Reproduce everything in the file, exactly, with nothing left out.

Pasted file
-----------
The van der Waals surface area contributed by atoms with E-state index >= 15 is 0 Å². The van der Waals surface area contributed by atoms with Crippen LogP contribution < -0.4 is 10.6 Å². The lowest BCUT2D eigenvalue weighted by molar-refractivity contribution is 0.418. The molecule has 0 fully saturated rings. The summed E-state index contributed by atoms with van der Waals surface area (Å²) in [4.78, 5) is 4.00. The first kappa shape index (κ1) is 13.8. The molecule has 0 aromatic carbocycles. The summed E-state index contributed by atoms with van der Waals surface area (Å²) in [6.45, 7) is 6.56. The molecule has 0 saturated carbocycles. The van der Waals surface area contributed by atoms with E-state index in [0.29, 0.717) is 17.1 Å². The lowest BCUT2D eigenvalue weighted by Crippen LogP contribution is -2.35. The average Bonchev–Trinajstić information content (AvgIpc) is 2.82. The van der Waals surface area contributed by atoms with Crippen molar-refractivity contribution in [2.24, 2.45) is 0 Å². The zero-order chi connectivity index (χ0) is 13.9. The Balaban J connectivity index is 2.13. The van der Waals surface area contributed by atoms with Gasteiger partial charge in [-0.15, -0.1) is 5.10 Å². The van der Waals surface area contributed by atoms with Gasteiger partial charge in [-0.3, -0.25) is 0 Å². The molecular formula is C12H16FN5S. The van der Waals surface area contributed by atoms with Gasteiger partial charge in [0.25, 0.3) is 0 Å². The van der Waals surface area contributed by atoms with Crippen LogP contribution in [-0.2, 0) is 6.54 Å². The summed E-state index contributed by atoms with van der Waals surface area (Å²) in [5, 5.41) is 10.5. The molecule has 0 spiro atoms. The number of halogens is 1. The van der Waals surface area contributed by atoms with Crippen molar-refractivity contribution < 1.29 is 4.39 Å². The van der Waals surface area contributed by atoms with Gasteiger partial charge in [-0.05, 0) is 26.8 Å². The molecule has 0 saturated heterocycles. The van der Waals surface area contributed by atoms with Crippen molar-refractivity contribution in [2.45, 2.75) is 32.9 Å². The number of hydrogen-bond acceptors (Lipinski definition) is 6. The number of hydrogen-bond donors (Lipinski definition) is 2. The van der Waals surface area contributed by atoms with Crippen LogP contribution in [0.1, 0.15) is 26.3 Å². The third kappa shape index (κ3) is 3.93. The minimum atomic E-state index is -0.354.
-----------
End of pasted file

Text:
The van der Waals surface area contributed by atoms with E-state index >= 15 is 0 Å². The van der Waals surface area contributed by atoms with Crippen LogP contribution < -0.4 is 10.6 Å². The lowest BCUT2D eigenvalue weighted by molar-refractivity contribution is 0.418. The molecule has 0 fully saturated rings. The summed E-state index contributed by atoms with van der Waals surface area (Å²) in [4.78, 5) is 4.00. The first kappa shape index (κ1) is 13.8. The molecule has 0 aromatic carbocycles. The summed E-state index contributed by atoms with van der Waals surface area (Å²) in [6.45, 7) is 6.56. The molecule has 0 saturated carbocycles. The van der Waals surface area contributed by atoms with E-state index in [0.29, 0.717) is 17.1 Å². The lowest BCUT2D eigenvalue weighted by Crippen LogP contribution is -2.35. The average Bonchev–Trinajstić information content (AvgIpc) is 2.82. The van der Waals surface area contributed by atoms with Crippen molar-refractivity contribution in [2.24, 2.45) is 0 Å². The zero-order chi connectivity index (χ0) is 13.9. The Balaban J connectivity index is 2.13. The van der Waals surface area contributed by atoms with Gasteiger partial charge in [-0.15, -0.1) is 5.10 Å². The van der Waals surface area contributed by atoms with Gasteiger partial charge in [-0.3, -0.25) is 0 Å². The molecular formula is C12H16FN5S. The van der Waals surface area contributed by atoms with Gasteiger partial charge in [0.25, 0.3) is 0 Å². The van der Waals surface area contributed by atoms with Crippen LogP contribution in [-0.2, 0) is 6.54 Å². The summed E-state index contributed by atoms with van der Waals surface area (Å²) in [5, 5.41) is 10.5. The molecule has 0 spiro atoms. The number of halogens is 1. The van der Waals surface area contributed by atoms with Crippen molar-refractivity contribution < 1.29 is 4.39 Å². The van der Waals surface area contributed by atoms with Gasteiger partial charge in [-0.05, 0) is 26.8 Å². The molecule has 0 saturated heterocycles. The van der Waals surface area contributed by atoms with Crippen molar-refractivity contribution in [2.45, 2.75) is 32.9 Å². The number of hydrogen-bond acceptors (Lipinski definition) is 6. The number of hydrogen-bond donors (Lipinski definition) is 2. The van der Waals surface area contributed by atoms with Crippen LogP contribution in [0.1, 0.15) is 26.3 Å². The third kappa shape index (κ3) is 3.93. The minimum atomic E-state index is -0.354.